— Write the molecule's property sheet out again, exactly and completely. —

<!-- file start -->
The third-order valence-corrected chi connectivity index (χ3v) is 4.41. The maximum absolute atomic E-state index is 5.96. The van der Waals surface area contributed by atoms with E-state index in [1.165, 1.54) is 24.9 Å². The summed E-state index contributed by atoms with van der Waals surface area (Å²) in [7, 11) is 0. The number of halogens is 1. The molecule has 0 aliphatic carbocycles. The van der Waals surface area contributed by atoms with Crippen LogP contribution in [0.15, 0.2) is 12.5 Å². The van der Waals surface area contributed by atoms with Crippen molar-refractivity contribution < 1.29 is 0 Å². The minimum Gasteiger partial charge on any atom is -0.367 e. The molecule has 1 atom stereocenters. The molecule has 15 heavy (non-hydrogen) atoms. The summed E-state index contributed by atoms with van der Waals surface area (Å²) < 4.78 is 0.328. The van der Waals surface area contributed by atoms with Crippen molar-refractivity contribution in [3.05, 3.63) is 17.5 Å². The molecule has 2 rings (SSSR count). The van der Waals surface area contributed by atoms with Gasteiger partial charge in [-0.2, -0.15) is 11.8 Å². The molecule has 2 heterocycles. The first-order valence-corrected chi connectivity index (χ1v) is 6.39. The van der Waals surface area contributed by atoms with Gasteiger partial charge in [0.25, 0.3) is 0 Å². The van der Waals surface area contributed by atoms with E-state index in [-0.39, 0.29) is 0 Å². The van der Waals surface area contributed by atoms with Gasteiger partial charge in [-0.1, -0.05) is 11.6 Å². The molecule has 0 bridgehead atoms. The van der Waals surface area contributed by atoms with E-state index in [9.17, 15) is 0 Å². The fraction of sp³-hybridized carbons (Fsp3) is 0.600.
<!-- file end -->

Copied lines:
The third-order valence-corrected chi connectivity index (χ3v) is 4.41. The maximum absolute atomic E-state index is 5.96. The van der Waals surface area contributed by atoms with E-state index in [1.165, 1.54) is 24.9 Å². The summed E-state index contributed by atoms with van der Waals surface area (Å²) in [7, 11) is 0. The number of halogens is 1. The molecule has 0 aliphatic carbocycles. The van der Waals surface area contributed by atoms with Crippen LogP contribution in [0.15, 0.2) is 12.5 Å². The van der Waals surface area contributed by atoms with Crippen molar-refractivity contribution < 1.29 is 0 Å². The minimum Gasteiger partial charge on any atom is -0.367 e. The molecule has 1 atom stereocenters. The molecule has 15 heavy (non-hydrogen) atoms. The summed E-state index contributed by atoms with van der Waals surface area (Å²) < 4.78 is 0.328. The van der Waals surface area contributed by atoms with Crippen molar-refractivity contribution in [3.05, 3.63) is 17.5 Å². The molecule has 2 rings (SSSR count). The van der Waals surface area contributed by atoms with Gasteiger partial charge in [-0.2, -0.15) is 11.8 Å². The molecule has 2 heterocycles. The first-order valence-corrected chi connectivity index (χ1v) is 6.39. The van der Waals surface area contributed by atoms with Gasteiger partial charge in [0.25, 0.3) is 0 Å². The van der Waals surface area contributed by atoms with E-state index in [-0.39, 0.29) is 0 Å². The van der Waals surface area contributed by atoms with Gasteiger partial charge in [-0.1, -0.05) is 11.6 Å². The molecule has 0 bridgehead atoms. The van der Waals surface area contributed by atoms with E-state index in [9.17, 15) is 0 Å². The fraction of sp³-hybridized carbons (Fsp3) is 0.600.